The video starts off with Grant showing “Miss Chen,” who requested her name be changed for the interview, and the finished iPad she helps assemble on a daily basis but has never used. Miss Chen told CNN her Foxconn bosses informed her not to talk with media or “criminal liability shall be investigated according to law.” Chen, a poor Chongqing university student, said she took the one-month job with no experience on promises of “great benefits and little overtime.” Chen described her experience upon arriving at Foxconn:
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Steve Jobs: ‘What’s wrong with education cannot be fixed with technology’

With Apple’s entrance into the digital textbook space expected to take place tomorrow at its media event in New York City, a 1996 Steve Jobs interview from Wired gives us a glimpse into how the CEO viewed the potential for technology to transform education. Specifically, Jobs claimed the problems facing education were sociopolitical issues and unions, something he said “cannot be fixed with technology.” Jobs also discussed a new model for education in the interview, well over 10 years before his concept of free textbooks on iPads was revealed in Walter Isaacson’s Steve Jobs bio.

Here’s an excerpt from the Wired interview:

I used to think that technology could help education. I’ve probably spearheaded giving away more computer equipment to schools than anybody else on the planet. But I’ve had to come to the inevitable conclusion that the problem is not one that technology can hope to solve. What’s wrong with education cannot be fixed with technology. No amount of technology will make a dent.

It’s a political problem. The problems are sociopolitical. The problems are unions. You plot the growth of the NEA [National Education Association] and the dropping of SAT scores, and they’re inversely proportional. The problems are unions in the schools. The problem is bureaucracy.

As Wired pointed out, with Apple’s forthcoming push into education, the bureaucracies of teacher’s unions Jobs spoke of will likely be replaced with political issues facing state curriculum boards and standards requirements. According to special education policy researcher Sherman Dorn, the GarageBand for eBooks rumor could face hurdles, as Apple must meet strict standards required for technology used by federal governments (via Wired):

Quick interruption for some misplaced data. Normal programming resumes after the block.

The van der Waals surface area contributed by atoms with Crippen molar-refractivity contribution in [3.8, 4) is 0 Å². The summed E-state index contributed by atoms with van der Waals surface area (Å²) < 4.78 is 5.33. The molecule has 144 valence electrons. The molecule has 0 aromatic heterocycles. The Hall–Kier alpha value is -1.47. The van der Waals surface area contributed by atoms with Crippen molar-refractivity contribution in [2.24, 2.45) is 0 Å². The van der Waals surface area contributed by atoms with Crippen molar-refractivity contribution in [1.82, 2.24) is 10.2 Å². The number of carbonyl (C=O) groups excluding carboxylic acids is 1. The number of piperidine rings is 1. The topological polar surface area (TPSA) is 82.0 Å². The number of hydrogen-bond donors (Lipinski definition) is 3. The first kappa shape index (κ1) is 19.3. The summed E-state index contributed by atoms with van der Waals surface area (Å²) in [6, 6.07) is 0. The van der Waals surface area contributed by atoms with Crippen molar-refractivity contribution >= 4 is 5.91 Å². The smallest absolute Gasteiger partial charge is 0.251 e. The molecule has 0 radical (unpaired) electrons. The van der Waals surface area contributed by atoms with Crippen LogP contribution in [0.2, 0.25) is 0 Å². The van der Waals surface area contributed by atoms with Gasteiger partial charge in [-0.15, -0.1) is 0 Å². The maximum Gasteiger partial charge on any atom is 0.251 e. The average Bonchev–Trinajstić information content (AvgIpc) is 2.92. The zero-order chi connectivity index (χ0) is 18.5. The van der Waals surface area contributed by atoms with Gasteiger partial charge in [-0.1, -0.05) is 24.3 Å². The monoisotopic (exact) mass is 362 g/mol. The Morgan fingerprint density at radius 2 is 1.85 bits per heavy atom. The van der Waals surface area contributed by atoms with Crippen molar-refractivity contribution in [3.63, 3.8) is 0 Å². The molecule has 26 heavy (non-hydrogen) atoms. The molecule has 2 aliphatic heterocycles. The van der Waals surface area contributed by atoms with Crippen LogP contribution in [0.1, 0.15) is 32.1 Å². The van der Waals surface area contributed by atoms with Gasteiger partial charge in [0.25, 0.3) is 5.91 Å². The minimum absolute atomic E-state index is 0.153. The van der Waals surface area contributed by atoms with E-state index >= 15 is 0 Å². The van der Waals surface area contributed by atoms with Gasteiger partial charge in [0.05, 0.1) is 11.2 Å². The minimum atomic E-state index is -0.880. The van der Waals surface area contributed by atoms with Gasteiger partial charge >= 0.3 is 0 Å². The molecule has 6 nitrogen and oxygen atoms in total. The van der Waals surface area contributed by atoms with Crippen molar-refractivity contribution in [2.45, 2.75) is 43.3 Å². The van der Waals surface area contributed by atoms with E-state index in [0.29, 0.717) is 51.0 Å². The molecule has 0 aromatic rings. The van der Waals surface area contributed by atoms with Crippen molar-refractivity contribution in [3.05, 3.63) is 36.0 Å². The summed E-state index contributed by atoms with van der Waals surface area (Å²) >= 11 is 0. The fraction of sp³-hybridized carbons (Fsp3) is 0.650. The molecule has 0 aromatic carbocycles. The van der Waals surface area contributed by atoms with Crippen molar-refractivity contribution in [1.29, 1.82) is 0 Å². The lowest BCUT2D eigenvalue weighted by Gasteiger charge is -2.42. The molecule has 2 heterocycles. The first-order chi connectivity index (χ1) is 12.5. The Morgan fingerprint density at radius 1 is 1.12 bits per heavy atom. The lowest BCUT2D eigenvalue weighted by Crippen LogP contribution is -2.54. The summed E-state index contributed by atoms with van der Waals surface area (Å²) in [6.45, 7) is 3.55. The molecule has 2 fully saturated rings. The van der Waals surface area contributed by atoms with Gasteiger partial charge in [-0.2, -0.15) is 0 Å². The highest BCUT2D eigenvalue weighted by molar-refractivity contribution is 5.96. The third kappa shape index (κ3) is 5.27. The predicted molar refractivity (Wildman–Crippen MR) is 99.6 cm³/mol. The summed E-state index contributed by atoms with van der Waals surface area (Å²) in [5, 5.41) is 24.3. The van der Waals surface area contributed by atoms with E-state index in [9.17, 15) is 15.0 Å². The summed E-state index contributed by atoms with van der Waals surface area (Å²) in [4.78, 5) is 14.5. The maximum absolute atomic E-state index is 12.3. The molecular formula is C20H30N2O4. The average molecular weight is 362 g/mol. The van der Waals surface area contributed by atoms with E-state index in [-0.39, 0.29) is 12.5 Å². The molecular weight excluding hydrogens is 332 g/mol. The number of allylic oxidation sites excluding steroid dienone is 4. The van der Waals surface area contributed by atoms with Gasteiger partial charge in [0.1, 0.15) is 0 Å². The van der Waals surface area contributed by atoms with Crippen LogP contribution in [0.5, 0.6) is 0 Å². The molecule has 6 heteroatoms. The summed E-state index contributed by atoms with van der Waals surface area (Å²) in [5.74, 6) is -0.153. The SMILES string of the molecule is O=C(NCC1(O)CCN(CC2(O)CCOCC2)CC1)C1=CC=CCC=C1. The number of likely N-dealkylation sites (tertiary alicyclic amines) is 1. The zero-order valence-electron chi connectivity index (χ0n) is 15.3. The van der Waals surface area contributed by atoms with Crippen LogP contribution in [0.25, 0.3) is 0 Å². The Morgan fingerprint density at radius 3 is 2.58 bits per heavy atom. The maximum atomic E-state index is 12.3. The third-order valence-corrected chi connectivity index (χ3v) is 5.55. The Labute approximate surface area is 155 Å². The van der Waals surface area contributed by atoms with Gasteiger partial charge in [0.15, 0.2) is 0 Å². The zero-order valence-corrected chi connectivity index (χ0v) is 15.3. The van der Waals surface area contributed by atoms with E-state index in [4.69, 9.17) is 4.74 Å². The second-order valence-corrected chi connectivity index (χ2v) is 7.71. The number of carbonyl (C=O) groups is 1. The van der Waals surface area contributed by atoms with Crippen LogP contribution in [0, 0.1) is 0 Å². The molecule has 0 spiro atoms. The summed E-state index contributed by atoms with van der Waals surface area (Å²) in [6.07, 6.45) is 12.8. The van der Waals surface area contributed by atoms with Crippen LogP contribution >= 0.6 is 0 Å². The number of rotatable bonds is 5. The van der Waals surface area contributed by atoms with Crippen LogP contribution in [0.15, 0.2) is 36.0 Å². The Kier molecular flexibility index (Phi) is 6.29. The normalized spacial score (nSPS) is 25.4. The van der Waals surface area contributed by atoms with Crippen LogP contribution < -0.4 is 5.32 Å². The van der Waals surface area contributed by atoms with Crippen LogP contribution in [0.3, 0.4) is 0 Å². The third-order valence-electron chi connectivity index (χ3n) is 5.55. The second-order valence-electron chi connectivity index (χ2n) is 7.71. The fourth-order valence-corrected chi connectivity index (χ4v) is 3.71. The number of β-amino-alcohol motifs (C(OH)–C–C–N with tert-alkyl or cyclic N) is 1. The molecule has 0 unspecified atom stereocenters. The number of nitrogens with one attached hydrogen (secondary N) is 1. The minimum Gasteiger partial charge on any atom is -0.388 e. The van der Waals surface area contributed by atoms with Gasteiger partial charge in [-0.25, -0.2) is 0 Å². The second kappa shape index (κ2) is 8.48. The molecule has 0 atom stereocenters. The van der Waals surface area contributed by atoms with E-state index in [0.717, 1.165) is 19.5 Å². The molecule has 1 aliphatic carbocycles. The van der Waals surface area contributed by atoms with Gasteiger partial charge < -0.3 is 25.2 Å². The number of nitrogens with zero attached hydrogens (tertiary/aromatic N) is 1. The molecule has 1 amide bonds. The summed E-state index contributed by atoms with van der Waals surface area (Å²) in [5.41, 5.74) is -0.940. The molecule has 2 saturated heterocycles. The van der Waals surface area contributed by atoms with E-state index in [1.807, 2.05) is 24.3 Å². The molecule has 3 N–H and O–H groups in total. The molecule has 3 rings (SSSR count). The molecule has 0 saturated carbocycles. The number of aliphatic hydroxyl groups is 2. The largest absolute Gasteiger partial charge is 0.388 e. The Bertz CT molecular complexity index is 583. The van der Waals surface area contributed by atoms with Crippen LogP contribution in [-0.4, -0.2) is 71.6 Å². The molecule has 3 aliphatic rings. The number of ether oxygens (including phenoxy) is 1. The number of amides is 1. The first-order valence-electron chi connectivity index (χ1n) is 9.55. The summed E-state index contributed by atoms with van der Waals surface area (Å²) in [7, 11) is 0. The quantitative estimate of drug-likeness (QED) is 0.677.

“Section 508 [of the 1973 Rehabilitation Act] (accessibility) complicates text GarageBand utopian visions,” Dorn says. Section 508 mandates that all electronic and information technology used by the federal government be equally accessible to users with disabilities. “We’ve been told multimedia requires captioning, scripts, etc.,” to meet the standards set by section 508, says Dorn. “Very labor-intensive.”

In the Wired interview, Jobs goes on to discuss a new model for education that would be similar to startups in the tech industry. Jobs imagined a world where parents are given a $4,400 voucher per year to pay for school. The result, “People would get out of college and say, ‘Let’s start a school.’ You could have a track at Stanford within the MBA program on how to be the businessperson of a school.” Jobs explained:

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PBS’s ‘One Last Thing’ Steve Jobs documentary lands on DVD

Originally aired on November 2, PBS is making their 60-minute “Steve Jobs– One Last Thing” documentary available on DVD starting today. Available on Amazon now for $22.15, the documentary includes a never-before-broadcast interview with Jobs from 1994, as well as interviews with a number of those who knew and worked with Jobs such as Steve Wozniak, Ronald Wayne, Ross Perot, and Dean Hovey.

The video is also available to rent on Amazon Video and is free for Prime members.  It is also available (Flash) on PBS’s website, or you can grab it on iTunes here.